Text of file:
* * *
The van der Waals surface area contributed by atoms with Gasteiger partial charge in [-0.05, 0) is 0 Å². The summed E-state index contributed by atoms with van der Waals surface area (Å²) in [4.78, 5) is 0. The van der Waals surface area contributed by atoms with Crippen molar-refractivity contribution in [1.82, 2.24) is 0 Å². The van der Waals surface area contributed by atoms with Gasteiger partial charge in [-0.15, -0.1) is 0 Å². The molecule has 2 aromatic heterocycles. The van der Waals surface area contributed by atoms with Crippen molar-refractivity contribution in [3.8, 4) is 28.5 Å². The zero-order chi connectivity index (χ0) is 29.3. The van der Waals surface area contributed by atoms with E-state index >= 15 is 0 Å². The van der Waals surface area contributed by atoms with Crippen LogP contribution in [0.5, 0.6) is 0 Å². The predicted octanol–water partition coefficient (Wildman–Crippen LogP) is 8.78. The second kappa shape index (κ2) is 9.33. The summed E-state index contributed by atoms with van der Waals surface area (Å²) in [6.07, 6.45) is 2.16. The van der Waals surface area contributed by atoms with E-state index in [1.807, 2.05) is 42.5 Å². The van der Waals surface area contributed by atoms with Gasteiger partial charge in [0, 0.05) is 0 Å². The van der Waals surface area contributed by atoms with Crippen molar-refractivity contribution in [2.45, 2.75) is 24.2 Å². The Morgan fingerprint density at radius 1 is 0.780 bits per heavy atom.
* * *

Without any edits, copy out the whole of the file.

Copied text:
The van der Waals surface area contributed by atoms with Gasteiger partial charge in [-0.05, 0) is 0 Å². The summed E-state index contributed by atoms with van der Waals surface area (Å²) in [4.78, 5) is 0. The van der Waals surface area contributed by atoms with Crippen molar-refractivity contribution in [1.82, 2.24) is 0 Å². The van der Waals surface area contributed by atoms with Gasteiger partial charge in [-0.15, -0.1) is 0 Å². The molecule has 2 aromatic heterocycles. The van der Waals surface area contributed by atoms with Crippen molar-refractivity contribution in [3.8, 4) is 28.5 Å². The zero-order chi connectivity index (χ0) is 29.3. The van der Waals surface area contributed by atoms with E-state index >= 15 is 0 Å². The van der Waals surface area contributed by atoms with Crippen LogP contribution in [0.5, 0.6) is 0 Å². The predicted octanol–water partition coefficient (Wildman–Crippen LogP) is 8.78. The second kappa shape index (κ2) is 9.33. The summed E-state index contributed by atoms with van der Waals surface area (Å²) in [6.07, 6.45) is 2.16. The van der Waals surface area contributed by atoms with E-state index in [1.807, 2.05) is 42.5 Å². The van der Waals surface area contributed by atoms with Gasteiger partial charge in [0, 0.05) is 0 Å². The van der Waals surface area contributed by atoms with Crippen molar-refractivity contribution in [2.45, 2.75) is 24.2 Å². The Morgan fingerprint density at radius 1 is 0.780 bits per heavy atom.